Digging In: Advice on Shrubs for a Shaded, Boggy Area, Getting Rid of Ants

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By Scott Aker
Special to The Washington Post
Thursday, July 16, 2009

Q Can you recommend any shrubs that would thrive in a boggy area with dense shade?

A Virginia sweetspire or summersweet are two shrubs that can take some shade and wet conditions. Flowering and fall color are greatly reduced by shade, though, so they should have sun for at least a portion of the day to reach their full potential. If you want a larger shrub, you might want to try buttonbush, Cephalanthus occidentalis, or spicebush, Lindera benzoin.

Some smaller shrubs function a bit like ground cover. Yellowroot, Xanthorrhiza simplicissima, is one such plant that is a lovely but seldom-used plant for moist shade. It grows no more than two feet tall and has good fall color.

I have a colony of ants living in a sunny perennial bed, the nest now covering about five by three feet. The plants there have suffered drought more severely (many have died) than in other parts of the garden. The ants churn up the soil to such a degree that it holds very little moisture. I cultivated the soil regularly to try to discourage the ants, but to no avail.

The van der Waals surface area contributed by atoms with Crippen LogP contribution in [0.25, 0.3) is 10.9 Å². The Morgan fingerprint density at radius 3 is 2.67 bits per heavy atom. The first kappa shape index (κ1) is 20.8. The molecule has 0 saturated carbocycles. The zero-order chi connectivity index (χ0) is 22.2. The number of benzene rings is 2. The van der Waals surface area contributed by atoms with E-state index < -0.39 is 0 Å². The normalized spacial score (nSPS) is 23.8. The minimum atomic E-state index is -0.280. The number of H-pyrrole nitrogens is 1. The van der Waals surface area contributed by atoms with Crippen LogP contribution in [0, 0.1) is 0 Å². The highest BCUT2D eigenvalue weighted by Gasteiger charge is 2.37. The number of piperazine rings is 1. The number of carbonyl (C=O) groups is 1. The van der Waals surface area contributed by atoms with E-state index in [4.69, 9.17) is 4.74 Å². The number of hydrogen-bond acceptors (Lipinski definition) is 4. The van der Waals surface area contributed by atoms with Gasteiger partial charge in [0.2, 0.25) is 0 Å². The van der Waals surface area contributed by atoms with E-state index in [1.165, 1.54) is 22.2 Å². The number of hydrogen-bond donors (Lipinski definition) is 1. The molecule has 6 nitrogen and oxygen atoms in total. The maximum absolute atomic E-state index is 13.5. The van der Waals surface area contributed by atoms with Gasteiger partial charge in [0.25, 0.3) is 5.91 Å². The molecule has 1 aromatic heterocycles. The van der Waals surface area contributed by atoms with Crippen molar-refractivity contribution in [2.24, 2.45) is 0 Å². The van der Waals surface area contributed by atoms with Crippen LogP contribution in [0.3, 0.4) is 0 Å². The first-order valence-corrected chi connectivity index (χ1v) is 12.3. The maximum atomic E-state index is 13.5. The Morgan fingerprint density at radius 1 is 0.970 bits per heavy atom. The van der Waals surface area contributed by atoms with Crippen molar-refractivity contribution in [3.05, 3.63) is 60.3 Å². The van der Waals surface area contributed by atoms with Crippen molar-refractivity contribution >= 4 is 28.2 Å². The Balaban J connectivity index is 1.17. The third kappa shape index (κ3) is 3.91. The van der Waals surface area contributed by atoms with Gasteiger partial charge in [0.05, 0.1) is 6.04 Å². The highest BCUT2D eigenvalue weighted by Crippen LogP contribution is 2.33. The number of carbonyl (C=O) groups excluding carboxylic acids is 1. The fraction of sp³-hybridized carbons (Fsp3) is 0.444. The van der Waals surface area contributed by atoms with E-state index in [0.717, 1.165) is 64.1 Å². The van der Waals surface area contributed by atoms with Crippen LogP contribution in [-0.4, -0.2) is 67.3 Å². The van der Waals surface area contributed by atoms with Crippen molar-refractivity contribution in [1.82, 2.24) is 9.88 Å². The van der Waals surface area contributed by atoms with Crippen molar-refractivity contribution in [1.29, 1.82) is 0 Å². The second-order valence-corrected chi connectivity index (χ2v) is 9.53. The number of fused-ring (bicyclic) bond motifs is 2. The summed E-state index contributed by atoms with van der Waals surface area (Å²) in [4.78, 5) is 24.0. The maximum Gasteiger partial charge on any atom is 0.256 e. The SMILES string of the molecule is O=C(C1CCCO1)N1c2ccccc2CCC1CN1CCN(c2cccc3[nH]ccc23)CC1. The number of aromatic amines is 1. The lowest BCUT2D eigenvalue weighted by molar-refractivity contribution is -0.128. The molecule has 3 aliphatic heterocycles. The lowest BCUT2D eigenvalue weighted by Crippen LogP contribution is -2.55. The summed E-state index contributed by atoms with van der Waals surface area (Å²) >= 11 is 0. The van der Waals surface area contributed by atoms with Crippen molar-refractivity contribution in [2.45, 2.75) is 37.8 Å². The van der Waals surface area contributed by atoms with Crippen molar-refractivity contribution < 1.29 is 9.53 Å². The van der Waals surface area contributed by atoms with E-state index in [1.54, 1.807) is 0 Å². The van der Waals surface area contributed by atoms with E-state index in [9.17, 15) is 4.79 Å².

This garden is a real pollinator hot spot, and I hate to use anything that will harm the bees and butterflies, not to mention the occasional amphibian that wanders through. What can I do?

You may need to dig deeper to find out what the soil is like. Ants like rocky soil, so you may have to remove stones and debris that are buried. You may have to dig as deep as two feet.

Eliminate food sources for the ants; this includes the honeydew excreted by aphids that are feeding on your plants. Limit aphids by cutting back on fertilizer and water. Food waste in nearby trash cans or compost bins might be serving as a food source. If you have an adjacent patio that is used for eating or consuming sugary drinks, spills and crumbs may provide meals for the ant colony.

You mention that plants have been killed. Allegheny mound ants inject plants near the colony with formic acid, killing them. This species constructs very large mounds. It can be controlled with insecticides. It is best to scrape the top off the mound to reveal the large tunnels before drenching it with the pesticide.

The ants will attack anything that threatens their home in this way, so tuck your pants into your socks and have a brush ready to sweep them off. You can treat the mound remnants with a residual insecticide. There are several labeled for ants, and you can apply it by mixing the material in a bucket and pouring it on the mound. This will have little or no impact on the pollinators in your garden because you are treating the ground and not spraying plants.

Scott Aker is a horticulturist at the U.S. National Arboretum.


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